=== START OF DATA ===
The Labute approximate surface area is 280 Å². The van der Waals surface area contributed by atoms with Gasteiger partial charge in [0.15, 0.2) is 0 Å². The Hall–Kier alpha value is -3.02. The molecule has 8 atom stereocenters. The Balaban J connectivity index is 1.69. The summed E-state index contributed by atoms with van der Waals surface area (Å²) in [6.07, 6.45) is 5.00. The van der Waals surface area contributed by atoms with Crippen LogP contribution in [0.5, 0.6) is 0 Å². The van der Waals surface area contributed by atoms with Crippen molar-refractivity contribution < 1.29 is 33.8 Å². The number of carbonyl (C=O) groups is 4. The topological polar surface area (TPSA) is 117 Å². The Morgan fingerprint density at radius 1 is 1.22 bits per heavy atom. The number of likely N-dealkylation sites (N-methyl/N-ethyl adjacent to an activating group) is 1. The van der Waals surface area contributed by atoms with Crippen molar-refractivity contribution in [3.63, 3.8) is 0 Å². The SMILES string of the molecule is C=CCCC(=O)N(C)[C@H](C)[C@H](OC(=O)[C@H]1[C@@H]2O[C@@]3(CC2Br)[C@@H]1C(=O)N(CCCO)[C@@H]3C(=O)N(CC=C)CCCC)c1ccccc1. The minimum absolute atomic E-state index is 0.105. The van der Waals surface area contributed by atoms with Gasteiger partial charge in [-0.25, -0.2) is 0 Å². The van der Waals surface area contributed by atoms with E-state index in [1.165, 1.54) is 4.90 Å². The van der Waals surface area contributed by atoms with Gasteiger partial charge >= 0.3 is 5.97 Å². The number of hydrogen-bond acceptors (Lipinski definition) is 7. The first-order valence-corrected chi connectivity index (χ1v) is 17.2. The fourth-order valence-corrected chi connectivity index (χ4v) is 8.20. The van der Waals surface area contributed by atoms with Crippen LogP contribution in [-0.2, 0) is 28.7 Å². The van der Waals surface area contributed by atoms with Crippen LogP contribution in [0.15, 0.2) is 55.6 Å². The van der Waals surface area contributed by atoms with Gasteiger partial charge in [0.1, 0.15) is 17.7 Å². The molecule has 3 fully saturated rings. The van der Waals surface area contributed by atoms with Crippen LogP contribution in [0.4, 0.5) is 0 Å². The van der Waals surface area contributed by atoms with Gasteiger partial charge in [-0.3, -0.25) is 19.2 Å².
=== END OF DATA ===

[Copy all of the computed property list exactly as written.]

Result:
The Labute approximate surface area is 280 Å². The van der Waals surface area contributed by atoms with Gasteiger partial charge in [0.15, 0.2) is 0 Å². The Hall–Kier alpha value is -3.02. The molecule has 8 atom stereocenters. The Balaban J connectivity index is 1.69. The summed E-state index contributed by atoms with van der Waals surface area (Å²) in [6.07, 6.45) is 5.00. The van der Waals surface area contributed by atoms with Crippen LogP contribution in [0.5, 0.6) is 0 Å². The van der Waals surface area contributed by atoms with Crippen molar-refractivity contribution < 1.29 is 33.8 Å². The number of carbonyl (C=O) groups is 4. The topological polar surface area (TPSA) is 117 Å². The Morgan fingerprint density at radius 1 is 1.22 bits per heavy atom. The number of likely N-dealkylation sites (N-methyl/N-ethyl adjacent to an activating group) is 1. The van der Waals surface area contributed by atoms with Crippen molar-refractivity contribution in [3.63, 3.8) is 0 Å². The SMILES string of the molecule is C=CCCC(=O)N(C)[C@H](C)[C@H](OC(=O)[C@H]1[C@@H]2O[C@@]3(CC2Br)[C@@H]1C(=O)N(CCCO)[C@@H]3C(=O)N(CC=C)CCCC)c1ccccc1. The minimum absolute atomic E-state index is 0.105. The van der Waals surface area contributed by atoms with Gasteiger partial charge in [-0.25, -0.2) is 0 Å². The van der Waals surface area contributed by atoms with E-state index in [1.165, 1.54) is 4.90 Å². The van der Waals surface area contributed by atoms with Gasteiger partial charge >= 0.3 is 5.97 Å². The number of hydrogen-bond acceptors (Lipinski definition) is 7. The first-order valence-corrected chi connectivity index (χ1v) is 17.2. The fourth-order valence-corrected chi connectivity index (χ4v) is 8.20. The van der Waals surface area contributed by atoms with Crippen LogP contribution in [-0.2, 0) is 28.7 Å². The van der Waals surface area contributed by atoms with Crippen LogP contribution in [0.15, 0.2) is 55.6 Å². The van der Waals surface area contributed by atoms with Gasteiger partial charge in [0.1, 0.15) is 17.7 Å². The molecule has 3 fully saturated rings. The van der Waals surface area contributed by atoms with Crippen LogP contribution in [0.4, 0.5) is 0 Å². The van der Waals surface area contributed by atoms with Gasteiger partial charge in [-0.3, -0.25) is 19.2 Å².